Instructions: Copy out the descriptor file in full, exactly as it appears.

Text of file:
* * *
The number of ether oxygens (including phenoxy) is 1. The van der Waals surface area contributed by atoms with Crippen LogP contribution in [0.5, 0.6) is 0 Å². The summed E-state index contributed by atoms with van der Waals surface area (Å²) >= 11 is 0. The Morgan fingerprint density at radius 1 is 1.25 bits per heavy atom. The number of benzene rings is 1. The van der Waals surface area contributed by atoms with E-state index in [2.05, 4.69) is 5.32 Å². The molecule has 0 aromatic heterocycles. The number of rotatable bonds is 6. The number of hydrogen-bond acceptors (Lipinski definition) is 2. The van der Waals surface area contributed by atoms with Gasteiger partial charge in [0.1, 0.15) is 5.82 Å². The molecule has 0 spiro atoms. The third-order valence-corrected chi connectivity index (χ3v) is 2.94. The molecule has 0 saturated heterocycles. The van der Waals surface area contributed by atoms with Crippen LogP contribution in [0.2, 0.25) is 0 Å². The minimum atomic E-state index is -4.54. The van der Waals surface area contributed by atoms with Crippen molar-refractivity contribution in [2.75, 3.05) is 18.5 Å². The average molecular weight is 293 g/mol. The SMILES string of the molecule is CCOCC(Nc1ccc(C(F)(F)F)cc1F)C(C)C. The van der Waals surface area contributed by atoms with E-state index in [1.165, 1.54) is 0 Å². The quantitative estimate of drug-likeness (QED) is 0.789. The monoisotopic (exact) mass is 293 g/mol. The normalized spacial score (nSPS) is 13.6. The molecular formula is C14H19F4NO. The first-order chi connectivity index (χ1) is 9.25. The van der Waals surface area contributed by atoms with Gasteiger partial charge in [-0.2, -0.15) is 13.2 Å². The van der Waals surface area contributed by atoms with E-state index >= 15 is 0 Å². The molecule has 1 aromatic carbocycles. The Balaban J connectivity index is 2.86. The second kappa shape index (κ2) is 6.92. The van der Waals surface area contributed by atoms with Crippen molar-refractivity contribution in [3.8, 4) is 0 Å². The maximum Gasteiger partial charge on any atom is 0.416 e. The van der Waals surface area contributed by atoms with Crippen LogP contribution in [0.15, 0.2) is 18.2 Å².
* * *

The number of ether oxygens (including phenoxy) is 1. The van der Waals surface area contributed by atoms with Crippen LogP contribution in [0.5, 0.6) is 0 Å². The summed E-state index contributed by atoms with van der Waals surface area (Å²) >= 11 is 0. The Morgan fingerprint density at radius 1 is 1.25 bits per heavy atom. The number of benzene rings is 1. The van der Waals surface area contributed by atoms with E-state index in [2.05, 4.69) is 5.32 Å². The molecule has 0 aromatic heterocycles. The number of rotatable bonds is 6. The number of hydrogen-bond acceptors (Lipinski definition) is 2. The van der Waals surface area contributed by atoms with Gasteiger partial charge in [0.1, 0.15) is 5.82 Å². The molecule has 0 spiro atoms. The third-order valence-corrected chi connectivity index (χ3v) is 2.94. The molecule has 0 saturated heterocycles. The van der Waals surface area contributed by atoms with Crippen LogP contribution in [0.2, 0.25) is 0 Å². The minimum atomic E-state index is -4.54. The van der Waals surface area contributed by atoms with Crippen molar-refractivity contribution in [2.75, 3.05) is 18.5 Å². The average molecular weight is 293 g/mol. The SMILES string of the molecule is CCOCC(Nc1ccc(C(F)(F)F)cc1F)C(C)C. The van der Waals surface area contributed by atoms with E-state index in [1.165, 1.54) is 0 Å². The quantitative estimate of drug-likeness (QED) is 0.789. The monoisotopic (exact) mass is 293 g/mol. The normalized spacial score (nSPS) is 13.6. The molecular formula is C14H19F4NO. The first-order chi connectivity index (χ1) is 9.25. The van der Waals surface area contributed by atoms with Gasteiger partial charge in [-0.2, -0.15) is 13.2 Å². The van der Waals surface area contributed by atoms with E-state index >= 15 is 0 Å². The molecule has 1 aromatic carbocycles. The Balaban J connectivity index is 2.86. The second kappa shape index (κ2) is 6.92. The van der Waals surface area contributed by atoms with Crippen molar-refractivity contribution in [3.8, 4) is 0 Å². The maximum Gasteiger partial charge on any atom is 0.416 e. The van der Waals surface area contributed by atoms with Crippen LogP contribution in [0.15, 0.2) is 18.2 Å².